In the long term, a meaningful carbon price is essential to driving the deployment of carbon capture.  Other supportive policies can continue to advance CCUS and build a market for captured carbon in the interim. Top priorities over the coming decade include expanding R&D, strengthening incentives for CCUS deployment, and establishing a robust CO2 transportation infrastructure.

Key Recommendations

  • Congress should reauthorize and increase funding for the Department of Energy’s carbon capture program and should extend both the “begin construction” and claiming deadlines for the 45Q tax credit for carbon capture, utilization, and storage.
  • Congress should strongly ramp up research and development to cut the cost of direct air capture technologies, and should establish stronger tax incentives for direct air capture.
  • Creating a “CO2 superhighway”—a network of pipelines connecting sources of CO2 to locations where it will be utilized or stored—should be a national priority in any major infrastructure legislation, with
    the aim of substantially completing such a network by 2030.

Expanding Research and Development

The aim of DOE’s Office of Fossil Energy’s Carbon Capture Program is to reduce the cost of capture to $30 per metric ton of CO2 by 2030. An associated goal is scaling up novel technologies to a level where they can be commercially deployed in a variety of applications, including industrial processes and power generation.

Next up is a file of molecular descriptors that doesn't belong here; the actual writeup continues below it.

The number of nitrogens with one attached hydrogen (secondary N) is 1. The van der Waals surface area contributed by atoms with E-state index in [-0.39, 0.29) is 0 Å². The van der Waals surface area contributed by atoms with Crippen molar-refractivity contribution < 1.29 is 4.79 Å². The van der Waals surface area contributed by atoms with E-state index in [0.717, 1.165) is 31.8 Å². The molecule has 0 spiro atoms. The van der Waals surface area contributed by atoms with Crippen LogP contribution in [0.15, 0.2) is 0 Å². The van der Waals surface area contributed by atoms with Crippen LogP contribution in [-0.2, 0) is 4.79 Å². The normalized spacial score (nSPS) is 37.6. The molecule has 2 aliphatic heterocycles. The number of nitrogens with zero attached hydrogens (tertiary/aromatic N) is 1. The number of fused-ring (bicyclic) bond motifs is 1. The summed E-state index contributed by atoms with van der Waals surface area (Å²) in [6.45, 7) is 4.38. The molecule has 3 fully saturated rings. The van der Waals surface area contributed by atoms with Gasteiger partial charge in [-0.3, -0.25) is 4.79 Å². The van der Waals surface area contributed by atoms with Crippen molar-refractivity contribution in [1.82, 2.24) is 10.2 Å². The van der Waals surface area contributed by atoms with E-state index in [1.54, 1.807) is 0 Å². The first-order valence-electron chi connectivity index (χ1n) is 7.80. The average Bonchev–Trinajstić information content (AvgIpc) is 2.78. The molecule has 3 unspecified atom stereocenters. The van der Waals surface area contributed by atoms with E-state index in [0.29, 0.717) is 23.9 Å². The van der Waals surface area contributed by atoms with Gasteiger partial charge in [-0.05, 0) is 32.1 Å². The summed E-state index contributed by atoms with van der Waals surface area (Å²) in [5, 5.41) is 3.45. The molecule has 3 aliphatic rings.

Congress should reauthorize and increase funding for DOE’s Carbon Capture Program and establish performance-based objectives that direct research toward technologies with the greatest greenhouse gas reduction potential. Congress should also authorize more and bigger pilot and demonstration projects and should consider larger cost-sharing with the private sector. International collaboration efforts, such as the current joint testing program with Norway, should be encouraged.

In addition, Congress should strongly ramp up research and development to cut the cost of direct air capture, now an estimated $400 to $700 per ton CO2, to less than $100 per ton. The National Academy of Sciences has recommended that federal funding, a total of $11 million to date, be ramped up to $1.5 billion over 15 years and cover all phases of direct air capture RDD&D.